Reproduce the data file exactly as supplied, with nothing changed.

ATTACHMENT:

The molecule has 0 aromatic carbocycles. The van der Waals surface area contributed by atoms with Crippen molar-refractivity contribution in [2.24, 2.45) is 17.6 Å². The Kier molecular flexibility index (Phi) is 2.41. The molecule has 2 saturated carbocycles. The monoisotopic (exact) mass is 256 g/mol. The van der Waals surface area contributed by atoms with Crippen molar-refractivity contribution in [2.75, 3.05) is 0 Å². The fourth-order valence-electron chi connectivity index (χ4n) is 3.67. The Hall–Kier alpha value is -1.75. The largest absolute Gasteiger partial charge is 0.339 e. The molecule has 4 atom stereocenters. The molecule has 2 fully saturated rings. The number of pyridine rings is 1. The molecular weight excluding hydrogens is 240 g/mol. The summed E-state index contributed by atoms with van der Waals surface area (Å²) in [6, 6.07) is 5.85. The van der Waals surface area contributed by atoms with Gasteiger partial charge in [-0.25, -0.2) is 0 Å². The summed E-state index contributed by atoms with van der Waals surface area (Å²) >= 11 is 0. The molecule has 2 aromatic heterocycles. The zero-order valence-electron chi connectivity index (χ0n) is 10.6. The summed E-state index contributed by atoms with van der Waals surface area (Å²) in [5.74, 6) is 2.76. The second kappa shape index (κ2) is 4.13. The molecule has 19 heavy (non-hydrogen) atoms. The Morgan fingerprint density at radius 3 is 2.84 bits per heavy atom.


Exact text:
The molecule has 0 aromatic carbocycles. The van der Waals surface area contributed by atoms with Crippen molar-refractivity contribution in [2.24, 2.45) is 17.6 Å². The Kier molecular flexibility index (Phi) is 2.41. The molecule has 2 saturated carbocycles. The monoisotopic (exact) mass is 256 g/mol. The van der Waals surface area contributed by atoms with Crippen molar-refractivity contribution in [2.75, 3.05) is 0 Å². The fourth-order valence-electron chi connectivity index (χ4n) is 3.67. The Hall–Kier alpha value is -1.75. The largest absolute Gasteiger partial charge is 0.339 e. The molecule has 4 atom stereocenters. The molecule has 2 fully saturated rings. The number of pyridine rings is 1. The molecular weight excluding hydrogens is 240 g/mol. The summed E-state index contributed by atoms with van der Waals surface area (Å²) in [6, 6.07) is 5.85. The van der Waals surface area contributed by atoms with Gasteiger partial charge in [-0.25, -0.2) is 0 Å². The summed E-state index contributed by atoms with van der Waals surface area (Å²) >= 11 is 0. The molecule has 2 aromatic heterocycles. The zero-order valence-electron chi connectivity index (χ0n) is 10.6. The summed E-state index contributed by atoms with van der Waals surface area (Å²) in [5.74, 6) is 2.76. The second kappa shape index (κ2) is 4.13. The molecule has 19 heavy (non-hydrogen) atoms. The Morgan fingerprint density at radius 3 is 2.84 bits per heavy atom.